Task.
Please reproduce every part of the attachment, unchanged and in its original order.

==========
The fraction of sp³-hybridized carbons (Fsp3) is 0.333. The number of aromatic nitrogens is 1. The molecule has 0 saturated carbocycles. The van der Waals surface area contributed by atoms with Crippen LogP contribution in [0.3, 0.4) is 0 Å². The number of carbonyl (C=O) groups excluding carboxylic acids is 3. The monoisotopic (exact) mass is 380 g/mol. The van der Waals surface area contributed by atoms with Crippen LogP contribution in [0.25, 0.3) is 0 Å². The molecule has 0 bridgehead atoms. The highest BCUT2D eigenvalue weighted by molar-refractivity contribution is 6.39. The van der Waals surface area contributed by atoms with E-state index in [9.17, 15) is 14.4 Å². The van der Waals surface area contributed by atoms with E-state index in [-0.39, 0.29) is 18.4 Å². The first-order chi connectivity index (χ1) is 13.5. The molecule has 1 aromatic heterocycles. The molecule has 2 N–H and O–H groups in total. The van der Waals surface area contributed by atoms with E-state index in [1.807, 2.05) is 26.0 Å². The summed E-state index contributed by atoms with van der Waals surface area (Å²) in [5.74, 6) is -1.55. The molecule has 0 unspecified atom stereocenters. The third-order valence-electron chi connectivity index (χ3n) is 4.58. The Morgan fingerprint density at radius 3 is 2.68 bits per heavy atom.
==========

The fraction of sp³-hybridized carbons (Fsp3) is 0.333. The number of aromatic nitrogens is 1. The molecule has 0 saturated carbocycles. The van der Waals surface area contributed by atoms with Crippen LogP contribution in [0.3, 0.4) is 0 Å². The number of carbonyl (C=O) groups excluding carboxylic acids is 3. The monoisotopic (exact) mass is 380 g/mol. The van der Waals surface area contributed by atoms with Crippen LogP contribution in [0.25, 0.3) is 0 Å². The molecule has 0 bridgehead atoms. The highest BCUT2D eigenvalue weighted by molar-refractivity contribution is 6.39. The van der Waals surface area contributed by atoms with E-state index in [9.17, 15) is 14.4 Å². The van der Waals surface area contributed by atoms with E-state index in [-0.39, 0.29) is 18.4 Å². The first-order chi connectivity index (χ1) is 13.5. The molecule has 1 aromatic heterocycles. The molecule has 2 N–H and O–H groups in total. The van der Waals surface area contributed by atoms with E-state index in [1.807, 2.05) is 26.0 Å². The summed E-state index contributed by atoms with van der Waals surface area (Å²) in [5.74, 6) is -1.55. The molecule has 0 unspecified atom stereocenters. The third-order valence-electron chi connectivity index (χ3n) is 4.58. The Morgan fingerprint density at radius 3 is 2.68 bits per heavy atom.